Physiatrist after Residency?

Discussion in 'PM&R' started by bigfrank, Mar 1, 2002.

  1. bigfrank

    bigfrank SDN Donor
    7+ Year Member

    Feb 20, 2002
    Likes Received:
    Hi, I have done a comprehensive search and cannot seem to find an answer to my question:

    What kind of practice do PM & R Physicians REALLY do after residency? Most of my friends haven't even HEARD of them. Being a specialty, don't they have to rely on referrals? Or do they join groups?

    Thanks, Frank.
    Stop hovering to collapse... Click to collapse... Hover to expand... Click to expand...
  2. Betrayed

    Betrayed Junior Member

    Nov 27, 2001
    Likes Received:
    Hi bigfrank,

    PM&R is an ILL-DEFINED specialty. It is basically divided into inpatient and outpatient. The types of patients and problems you'll see in each setting are usually VERY different. Inpatient often resembles a nursing home--the difference is that patients on inpatient rehab have insurance that will pay for it. Physiatrists say they take care of patients with spinal cord injuries or traumatic brain injuries,etc. The reality is that there are only ~8,000 new spinal cord injuries per year in the U.S. and most are cared for in major academic centers. A substantial number of inpatients for most physiatrists are dumps from internal medicine--people with CHF, terminal illness, and a suprising number of people with dementia who are admitted for "family training." Inpatient physiatry is a combination of "controlled" internal medicine and social work.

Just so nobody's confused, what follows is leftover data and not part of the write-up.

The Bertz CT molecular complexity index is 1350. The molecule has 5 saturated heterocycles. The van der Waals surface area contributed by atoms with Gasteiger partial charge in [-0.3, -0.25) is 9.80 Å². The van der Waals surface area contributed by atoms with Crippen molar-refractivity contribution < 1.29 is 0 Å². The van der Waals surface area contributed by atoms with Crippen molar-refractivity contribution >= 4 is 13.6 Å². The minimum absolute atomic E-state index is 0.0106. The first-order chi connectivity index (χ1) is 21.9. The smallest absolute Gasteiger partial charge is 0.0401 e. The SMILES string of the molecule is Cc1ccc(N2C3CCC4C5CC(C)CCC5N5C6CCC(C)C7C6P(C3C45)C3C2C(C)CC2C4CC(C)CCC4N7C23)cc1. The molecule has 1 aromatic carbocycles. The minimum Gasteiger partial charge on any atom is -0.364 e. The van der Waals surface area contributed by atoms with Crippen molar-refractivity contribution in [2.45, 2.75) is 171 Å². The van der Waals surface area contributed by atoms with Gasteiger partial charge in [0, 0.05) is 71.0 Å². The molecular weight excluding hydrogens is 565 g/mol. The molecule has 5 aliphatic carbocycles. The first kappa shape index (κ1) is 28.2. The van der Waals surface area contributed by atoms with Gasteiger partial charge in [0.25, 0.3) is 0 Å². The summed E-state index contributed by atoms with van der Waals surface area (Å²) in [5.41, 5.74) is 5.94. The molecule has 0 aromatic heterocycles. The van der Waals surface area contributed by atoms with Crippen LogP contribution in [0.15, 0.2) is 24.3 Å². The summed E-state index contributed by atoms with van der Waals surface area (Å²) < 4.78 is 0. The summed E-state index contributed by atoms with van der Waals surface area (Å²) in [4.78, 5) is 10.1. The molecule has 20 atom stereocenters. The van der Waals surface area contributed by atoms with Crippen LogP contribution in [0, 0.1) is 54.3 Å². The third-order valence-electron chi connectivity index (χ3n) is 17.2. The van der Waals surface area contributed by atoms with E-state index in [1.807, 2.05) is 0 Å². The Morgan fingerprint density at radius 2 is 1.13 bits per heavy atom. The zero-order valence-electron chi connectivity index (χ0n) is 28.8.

Outpatient physiatry is pain management, occupational medicine, potentially some sports medicine, EMG's, medicolegal work, etc.

    The characteristics and talents that would make one an excellent outpatient physiatrist are vastly different from those that would make an excellent inpatient physiatrist. Many in PM&R, including some "big shots," think (fear?) that the two areas may someday split into 2 different residencies.

Share This Page